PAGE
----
CakePHP has a convention of putting files called "empty" in empty directories. I'm sure they have a reason, but it really bugs me. (Yeah, OCD, I know...)

I want a one-line linux shell command that will delete every file with the name "empty" in every descendent directory. (I suppose it would be useful to be able to specify wildcards for more general use too.)

Any ideas?

  • 1
    An educated guess is that that CVS and git don't handle empty directories in their source code, so you usually touch a placeholder file and check that in. Jun 10, 2009 at 12:33
  • @Server Horror: That makes sense - my original guess was that it would be something like "This page intentionally left blank."
    – Tom Wright
    Jun 10, 2009 at 13:15

4 Answers 4


Simplest is:

find . -name empty -type f -exec rm -f {} \;

"." starts at current directory, replace with a directory path if you want to execute it in another location.

"-type f" just makes sure it's a file.

  • 2
    "find . -name empty -type f -exec rm -f {} +" will call find only as often as necessary and not for each file Jun 10, 2009 at 12:32
  • 1
    Might want to throw on a -v flag to the rm, just so the user knows what's going on, but yes, great answer Jun 10, 2009 at 12:32
  • 1
    I know you meant to say "will call rm" instead of find.
    – Dan Carley
    Jun 10, 2009 at 12:42
  • 4
    "find . -name empty -type f | xargs rm -f" will call rm only once
    – tomdeb
    Jun 10, 2009 at 12:59
  • 3
    tomdeb> Don't throw unquoted filenames at rm!
    – Dan Carley
    Jun 10, 2009 at 13:07

Short Summary:

There are multiple options:

find . -name empty -type f -exec rm -f {} \;

will call rm once for every file

find . -name empty -type f -exec rm -f {} +

will call rm only as often as necessary by constructing a command line that uses the maximum length possible

find . -name empty -type f | xargs rm -f

same as above, you may (or rather will, as above - which was my approach) run into problems with filenames that contain characters that need quoting

find -name empty -type f -print0 | xargs -0 rm -f

is probably the best solution Please Upvote Dan C's comment it's his solution. It will as the earlier snippet call rm only as often as need by constructing a command line that uses the maximum lenght possible, the -0 switch means that arguments to the rm command will be separated by \0 so that escaping is done right in the shell.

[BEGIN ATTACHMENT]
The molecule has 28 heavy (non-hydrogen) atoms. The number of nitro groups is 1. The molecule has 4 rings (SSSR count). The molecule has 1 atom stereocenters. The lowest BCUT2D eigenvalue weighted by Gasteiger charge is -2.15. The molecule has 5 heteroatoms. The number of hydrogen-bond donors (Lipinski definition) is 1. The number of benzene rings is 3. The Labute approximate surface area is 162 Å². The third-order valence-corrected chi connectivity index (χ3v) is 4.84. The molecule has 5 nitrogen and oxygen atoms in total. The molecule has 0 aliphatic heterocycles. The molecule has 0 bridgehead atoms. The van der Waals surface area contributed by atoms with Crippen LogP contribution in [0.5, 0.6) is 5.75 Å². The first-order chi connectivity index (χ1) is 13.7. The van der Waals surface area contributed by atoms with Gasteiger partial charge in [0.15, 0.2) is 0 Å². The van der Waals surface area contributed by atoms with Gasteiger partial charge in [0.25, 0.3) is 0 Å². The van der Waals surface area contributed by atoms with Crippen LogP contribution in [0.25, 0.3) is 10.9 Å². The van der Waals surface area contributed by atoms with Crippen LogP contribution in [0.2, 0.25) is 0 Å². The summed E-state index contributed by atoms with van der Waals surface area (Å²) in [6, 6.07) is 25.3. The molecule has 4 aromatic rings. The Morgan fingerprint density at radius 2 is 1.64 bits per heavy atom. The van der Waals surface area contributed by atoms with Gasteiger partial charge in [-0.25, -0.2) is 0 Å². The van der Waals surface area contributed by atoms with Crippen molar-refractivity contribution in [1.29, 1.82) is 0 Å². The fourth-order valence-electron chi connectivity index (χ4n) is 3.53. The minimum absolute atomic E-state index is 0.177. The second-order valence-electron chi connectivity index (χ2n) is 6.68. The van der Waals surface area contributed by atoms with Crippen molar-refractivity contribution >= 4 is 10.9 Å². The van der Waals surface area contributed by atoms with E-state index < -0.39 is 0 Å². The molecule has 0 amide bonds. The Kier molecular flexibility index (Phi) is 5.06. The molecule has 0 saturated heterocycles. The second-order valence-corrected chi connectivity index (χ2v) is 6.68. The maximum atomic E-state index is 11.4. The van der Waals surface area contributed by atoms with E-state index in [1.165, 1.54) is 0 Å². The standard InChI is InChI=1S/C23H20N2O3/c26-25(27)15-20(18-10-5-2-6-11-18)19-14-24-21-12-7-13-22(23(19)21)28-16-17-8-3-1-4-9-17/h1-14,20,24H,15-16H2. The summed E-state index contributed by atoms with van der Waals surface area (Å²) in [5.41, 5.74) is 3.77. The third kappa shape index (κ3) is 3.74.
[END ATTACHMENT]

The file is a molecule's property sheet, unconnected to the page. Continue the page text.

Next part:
On a side note about the comment to restrict by using -type f you can also restrict with -size 0 (exactly 0 bytes) I can't verify if CakePHP really adheres to that convention but just about every project I know that uses placeholder files to check empty directories into the source repositories does that.

Also as Matt Simons points out adding a -v flag might be a nice option to see some progress, however do notice that this will definitely slow down the whole process. A better approach might be to follow the process by using strace -p $pid_of_xargs (add addtional options if you want to follow child processes, afaik that is possible)

Another note i just found in the manpage:

find -name empty -type f -delete

after all find has all of that builtin :)

  • "find -name empty -type f -delete" Just check the manpage first, as older versions of 'find' didn't have the -delete option. But as long as your OS is current, you should have this option.
    – skraggy
    Jun 10, 2009 at 13:46
  • since the OP asked for Linux I think it is valid (correct me but I don't know any distribution that doesn't come with the GNU tool collection) Jun 10, 2009 at 16:03
  • Older versions of Linux had a find that didn't include "-delete" was all I was saying. Older versions that are sadly still regularly used in too many places. ;)
    – skraggy
    Jun 11, 2009 at 13:07

A possible reason why cakePHP might do this is because some version control systems (e.g. Mercurial and Git) cannot track an empty directories.

  • 1
    Also some zip programs skip empty directories
    – amarillion
    Jun 10, 2009 at 13:20

This might do:

rm -f $(find /var/www -name empty -print)

Find recurses by default.

  • Will not work correctly if there's (ugh) spaces, apostrophes, semicolons or other weird characters in the directory names.
    – sunny256
    Jun 10, 2009 at 12:35
  • 4
    Not ideal. You might produce more arguments than your shell/rm is capable of handling. But more importantly, the argument list won't be properly escaped from nasties such as spaces. If for some reason you don't use find's -exec a safe alternative would be -name empty -type f -print0 | xargs -0 rm -f
    – Dan Carley
    Jun 10, 2009 at 12:36

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